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aircraft position. Then visualize the new radial to intercept as is done in point-to-point scenarios.
(Course to Bearing + 30° = intercept heading; memory aid, inbound: Charlie Brown + 30°)
Turn. Turn in the shorter direction to the intercept heading.
Maintain. Maintain the intercept heading until a lead point is reached, then complete the intercept.
Outbound-Away from the Station (HSI).
Tune and identify the station.
Set. Set the desired outbound course in the course selector window.
Turn. Turn in the shorter direction toward the CDI until the head of the course arrow is in the top
half of the instrument case. This precludes an intercept angle in excess of 90°. Roll out of the turn
on an intercept heading with a suitable angle of intercept, normally 45°. A 45° intercept angle is
established by rolling out with the head of the course arrow under the appropriate 45 ° index (aircraft
symbol directed toward the CDI).
Maintain. Maintain the intercept heading until a lead point is reached, then complete the intercept.
Outbound-Away From the Station (RMI Only).
Tune and identify the station.
Determine an intercept heading. Look from the tail of the bearing pointer past the desired course
and select an intercept heading. Any heading beyond the desired course, within 90°, is a no-wind
intercept heading. A heading selected 45° beyond the desired course will normally ensure a
moderate rate of intercept. As an aid, visualize the problem utilizing the RMI center as the station
and the tail of the bearing pointer as the present aircraft position. Then visualize the new radial to
intercept as is done in point-to-point scenarios.
(Tail to Course + 45° = intercept heading; memory aid, outbound: Tom Collins + 45°)
Turn. Turn in the shorter direction to the intercept heading.
Maintain. Maintain the intercept heading until a lead point is reached, then complete the intercept.
Outbound -- Immediately After Station Passage (HSI).
Tune and identify the station. This should have already been accomplished.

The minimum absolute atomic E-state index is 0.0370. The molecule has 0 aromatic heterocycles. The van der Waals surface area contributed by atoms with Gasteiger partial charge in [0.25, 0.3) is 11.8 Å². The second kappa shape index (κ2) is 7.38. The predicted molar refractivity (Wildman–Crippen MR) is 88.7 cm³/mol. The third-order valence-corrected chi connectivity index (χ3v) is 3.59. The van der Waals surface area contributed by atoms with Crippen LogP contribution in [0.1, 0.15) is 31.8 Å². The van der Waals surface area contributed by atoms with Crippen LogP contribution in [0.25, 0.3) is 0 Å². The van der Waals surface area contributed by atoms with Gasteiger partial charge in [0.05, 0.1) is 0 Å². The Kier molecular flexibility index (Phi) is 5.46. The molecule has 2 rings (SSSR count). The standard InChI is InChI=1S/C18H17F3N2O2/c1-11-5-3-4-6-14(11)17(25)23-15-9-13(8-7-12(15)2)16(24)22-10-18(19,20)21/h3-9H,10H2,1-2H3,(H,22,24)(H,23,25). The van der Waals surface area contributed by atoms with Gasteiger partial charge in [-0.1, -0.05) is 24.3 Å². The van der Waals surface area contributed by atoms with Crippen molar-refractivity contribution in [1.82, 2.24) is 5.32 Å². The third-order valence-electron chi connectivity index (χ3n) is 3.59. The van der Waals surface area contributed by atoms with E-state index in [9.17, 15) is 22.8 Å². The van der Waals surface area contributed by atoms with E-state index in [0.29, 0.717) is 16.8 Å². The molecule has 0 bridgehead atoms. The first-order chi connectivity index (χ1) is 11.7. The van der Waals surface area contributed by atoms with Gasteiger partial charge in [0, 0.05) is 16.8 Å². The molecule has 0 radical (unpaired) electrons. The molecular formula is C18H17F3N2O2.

Turn. Turn in the shorter direction to a heading that will parallel or intercept the outbound course.
Turning to parallel the desired outbound course is always acceptable. Continuing the turn to an
intercept heading may be preferable when the bearing pointer is stabilized or when you know your
position in relation to the desired course. The effect airspeed, wind, and magnitude of turn will have
on aircraft position during the turn to an intercept heading should be considered.
Set course. Set the desired course in the course selector window and check for FROM indication.
Turn to Intercept. Turn to an intercept heading if not previously accomplished. Determine the
number of degrees off course as indicated by CDI displacement or angular difference between the
tail of the bearing pointer and the desired course. If the initial turn was to parallel the desired course,
turn toward the CDI to establish an intercept angle approximately equal to the number of degrees off
course. Normally, to avoid overshooting, an intercept angle greater than 45° should not be used.
Maintain. Maintain the intercept heading until a lead point is reached, then complete the intercept.
Outbound -- Immediately After Station Passage (RMI Only).
Tune and identify the station. This should have already been accomplished.
Turn. Turn in the shorter direction to a heading that will parallel or intercept the outbound course.
Degrees Off Course. Determine the number of degrees off course. Note the angular difference
between the tail of the bearing pointer and the desired course.
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